Lesson Plan

This is a brief lesson plan for teachers to borrow from. Lesson Powerpoints and Worksheets are provided here as well. The intended audience for this lesson is grade 11 or 12 in the British Columbian Curriculum.

Short Prep:

For every 2-3 students pass around out the class handout, the BD syringes, and a small bowl of water. Make sure the Heron’s fountain is concealed until the section about Heron’s Fountain at the end.

General Introduction of Hydraulics and Pneumatics:

Given that students should be able to apply the ideas they learn in the lesson to everyday technology surrounding them, the examples that I gave to introduce hydraulics and pneumatics was with hydraulic powered cranes and pressure breaks on buses. These are very common place in Vancouver, giving a great reference point to the students.

Introduction of Boyle’s Law (approx. 8 minutes):

As active engagement of the students will help embody what they learn, before introducing Boyle’s law or any associated equations invite the students to investigate. Using Investigation 1 as their reference point, ask them to play around with the syringes. Make subtle suggestions such as plugging the end of the syringe with their fingers.

Once they have had a couple of minutes introduce the official definition of Boyle’s law, and move on to investigation 2. This is where the mathematical comprehension of inverse relations will be invited.

Kinetic Theory of Gases (approx. 12 minutes):

There are two ways of studying gases, either on a macroscopic and microscopic level. The previous activity in the lesson would be on the macroscopic level, so to study the microscopic level, encourage the students to consider a thought experiment. The thought experiment is to imagine that the air molecules in the air around the classroom or in the syringe are like small balls inside a box, moving with constant random motion, colliding with one another as well as the walls of the container. Explain that the molecules randomly hitting the wall applies a force on the wall which will lead to the equation  . Investigation 3 and 4 will help to show students that the area in the equation refers to the area where the force is applied.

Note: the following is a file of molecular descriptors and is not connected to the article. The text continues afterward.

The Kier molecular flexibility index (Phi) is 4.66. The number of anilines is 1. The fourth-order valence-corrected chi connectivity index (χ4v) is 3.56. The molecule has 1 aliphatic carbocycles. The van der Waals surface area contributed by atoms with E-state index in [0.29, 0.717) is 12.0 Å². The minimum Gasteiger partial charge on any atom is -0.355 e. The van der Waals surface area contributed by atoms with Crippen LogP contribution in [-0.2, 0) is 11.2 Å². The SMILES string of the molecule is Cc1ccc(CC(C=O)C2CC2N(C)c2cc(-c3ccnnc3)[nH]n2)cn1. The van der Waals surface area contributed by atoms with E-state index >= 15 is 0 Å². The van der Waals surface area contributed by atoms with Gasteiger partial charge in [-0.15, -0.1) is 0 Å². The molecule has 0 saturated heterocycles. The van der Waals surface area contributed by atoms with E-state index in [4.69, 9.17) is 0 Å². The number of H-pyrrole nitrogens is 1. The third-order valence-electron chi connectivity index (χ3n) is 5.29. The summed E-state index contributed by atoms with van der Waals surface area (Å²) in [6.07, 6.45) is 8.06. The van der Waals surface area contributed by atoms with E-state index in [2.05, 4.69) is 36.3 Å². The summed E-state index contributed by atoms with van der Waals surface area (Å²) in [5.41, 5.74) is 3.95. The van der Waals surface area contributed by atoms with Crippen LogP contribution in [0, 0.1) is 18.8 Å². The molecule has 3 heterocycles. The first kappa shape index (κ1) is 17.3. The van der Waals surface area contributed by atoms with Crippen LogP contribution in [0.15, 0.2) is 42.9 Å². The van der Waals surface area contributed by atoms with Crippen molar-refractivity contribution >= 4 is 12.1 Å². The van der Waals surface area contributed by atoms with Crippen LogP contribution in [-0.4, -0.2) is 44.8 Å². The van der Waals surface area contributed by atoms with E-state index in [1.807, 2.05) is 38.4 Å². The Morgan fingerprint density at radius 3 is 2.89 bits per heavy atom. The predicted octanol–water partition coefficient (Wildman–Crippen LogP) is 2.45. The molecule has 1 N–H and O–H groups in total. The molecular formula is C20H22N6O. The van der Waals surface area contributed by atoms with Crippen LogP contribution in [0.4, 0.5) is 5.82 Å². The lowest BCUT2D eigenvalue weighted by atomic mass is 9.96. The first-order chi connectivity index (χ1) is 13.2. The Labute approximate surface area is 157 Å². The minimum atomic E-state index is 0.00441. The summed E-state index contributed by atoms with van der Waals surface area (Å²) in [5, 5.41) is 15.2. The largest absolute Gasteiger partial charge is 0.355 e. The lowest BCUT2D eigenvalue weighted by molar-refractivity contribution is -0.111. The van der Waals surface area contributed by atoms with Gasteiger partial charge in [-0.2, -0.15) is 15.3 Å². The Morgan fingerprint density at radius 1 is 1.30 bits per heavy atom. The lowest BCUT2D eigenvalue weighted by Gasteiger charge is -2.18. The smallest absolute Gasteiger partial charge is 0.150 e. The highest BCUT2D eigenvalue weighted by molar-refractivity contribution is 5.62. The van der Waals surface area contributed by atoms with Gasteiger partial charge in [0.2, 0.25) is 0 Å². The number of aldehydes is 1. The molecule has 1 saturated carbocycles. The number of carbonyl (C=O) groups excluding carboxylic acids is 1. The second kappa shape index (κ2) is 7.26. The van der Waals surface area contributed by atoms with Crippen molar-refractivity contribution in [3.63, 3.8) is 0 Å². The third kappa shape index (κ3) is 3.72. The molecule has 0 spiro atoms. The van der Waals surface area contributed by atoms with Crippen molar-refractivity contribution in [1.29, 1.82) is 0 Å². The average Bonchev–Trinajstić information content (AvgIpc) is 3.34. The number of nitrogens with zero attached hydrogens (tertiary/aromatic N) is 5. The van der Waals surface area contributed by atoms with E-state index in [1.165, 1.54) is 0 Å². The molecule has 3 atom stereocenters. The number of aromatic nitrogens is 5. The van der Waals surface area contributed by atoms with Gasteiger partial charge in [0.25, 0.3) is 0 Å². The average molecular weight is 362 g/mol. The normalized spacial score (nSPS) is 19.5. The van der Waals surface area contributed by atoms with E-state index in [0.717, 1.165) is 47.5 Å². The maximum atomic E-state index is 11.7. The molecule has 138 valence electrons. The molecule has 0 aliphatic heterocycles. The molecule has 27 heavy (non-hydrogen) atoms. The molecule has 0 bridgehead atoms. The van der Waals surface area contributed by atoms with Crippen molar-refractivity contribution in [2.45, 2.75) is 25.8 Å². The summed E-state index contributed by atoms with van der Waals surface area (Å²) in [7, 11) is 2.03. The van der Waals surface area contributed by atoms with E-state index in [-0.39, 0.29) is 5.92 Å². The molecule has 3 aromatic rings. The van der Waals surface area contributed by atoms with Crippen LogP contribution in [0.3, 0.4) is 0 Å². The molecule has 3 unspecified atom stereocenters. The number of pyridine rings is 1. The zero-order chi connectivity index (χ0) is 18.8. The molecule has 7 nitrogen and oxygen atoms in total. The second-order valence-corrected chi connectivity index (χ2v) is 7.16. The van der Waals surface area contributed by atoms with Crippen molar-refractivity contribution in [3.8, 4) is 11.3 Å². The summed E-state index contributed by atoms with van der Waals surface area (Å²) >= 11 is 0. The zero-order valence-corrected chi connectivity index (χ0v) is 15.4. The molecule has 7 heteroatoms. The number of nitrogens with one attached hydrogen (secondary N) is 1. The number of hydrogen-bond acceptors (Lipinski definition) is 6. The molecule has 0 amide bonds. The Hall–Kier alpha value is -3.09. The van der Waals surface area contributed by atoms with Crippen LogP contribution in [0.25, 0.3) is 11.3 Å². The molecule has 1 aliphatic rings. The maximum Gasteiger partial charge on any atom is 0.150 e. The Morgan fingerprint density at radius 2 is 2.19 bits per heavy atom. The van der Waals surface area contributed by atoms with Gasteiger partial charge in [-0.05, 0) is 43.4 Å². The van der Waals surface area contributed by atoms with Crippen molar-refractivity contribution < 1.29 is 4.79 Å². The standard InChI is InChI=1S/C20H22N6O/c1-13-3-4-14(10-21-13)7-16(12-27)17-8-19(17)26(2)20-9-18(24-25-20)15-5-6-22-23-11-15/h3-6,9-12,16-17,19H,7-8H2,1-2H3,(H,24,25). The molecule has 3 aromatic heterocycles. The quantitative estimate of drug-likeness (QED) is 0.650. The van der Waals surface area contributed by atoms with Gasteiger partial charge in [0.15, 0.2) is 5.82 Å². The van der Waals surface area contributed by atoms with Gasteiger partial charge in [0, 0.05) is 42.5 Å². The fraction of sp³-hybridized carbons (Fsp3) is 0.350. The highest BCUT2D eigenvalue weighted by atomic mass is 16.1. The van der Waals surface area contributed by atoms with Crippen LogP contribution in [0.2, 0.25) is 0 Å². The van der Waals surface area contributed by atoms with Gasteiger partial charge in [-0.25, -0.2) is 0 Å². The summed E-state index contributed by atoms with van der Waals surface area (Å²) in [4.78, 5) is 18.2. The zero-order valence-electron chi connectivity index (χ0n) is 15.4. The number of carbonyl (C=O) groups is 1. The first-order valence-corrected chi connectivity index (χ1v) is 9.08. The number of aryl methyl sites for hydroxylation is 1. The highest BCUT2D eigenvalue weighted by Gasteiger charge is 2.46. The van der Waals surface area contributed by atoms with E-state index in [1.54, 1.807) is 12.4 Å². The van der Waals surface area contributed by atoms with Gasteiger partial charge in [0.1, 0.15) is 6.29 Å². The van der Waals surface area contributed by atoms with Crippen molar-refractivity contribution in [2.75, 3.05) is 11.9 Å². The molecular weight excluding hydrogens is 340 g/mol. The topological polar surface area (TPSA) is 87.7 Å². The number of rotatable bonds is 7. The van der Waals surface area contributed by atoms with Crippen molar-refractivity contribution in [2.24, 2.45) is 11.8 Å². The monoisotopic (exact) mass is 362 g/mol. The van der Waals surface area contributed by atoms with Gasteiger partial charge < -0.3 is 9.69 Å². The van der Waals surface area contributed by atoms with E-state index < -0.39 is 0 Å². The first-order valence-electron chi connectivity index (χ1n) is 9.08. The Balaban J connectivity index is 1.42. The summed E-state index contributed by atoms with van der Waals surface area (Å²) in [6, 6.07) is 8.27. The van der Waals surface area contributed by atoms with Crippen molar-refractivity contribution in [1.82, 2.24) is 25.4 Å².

Incompressibility of Water (approx. 5 minutes):

For this section have the students repeat Investigation 1, but by filling the syringes water from the bowls passed out during prep. Make sure they only have water inside the syringes. After the exchange of observations with the class, a visual representation of different states of matter will help to solidify their observations, without going into too much detail.

Finale! Heron’s Fountain:

Bring the Heronâ€™s Fountain and have them circle around the apparatus. Invite them to try to apply what they have just learned to predict what will happen if water is poured into reservoir A. Invoke the Law of Conservation of energy to ask them where the energy is coming from and subsequently debunk the internet conspiracies that it is free energy! Ask if they have any suggestions for the water to flow faster!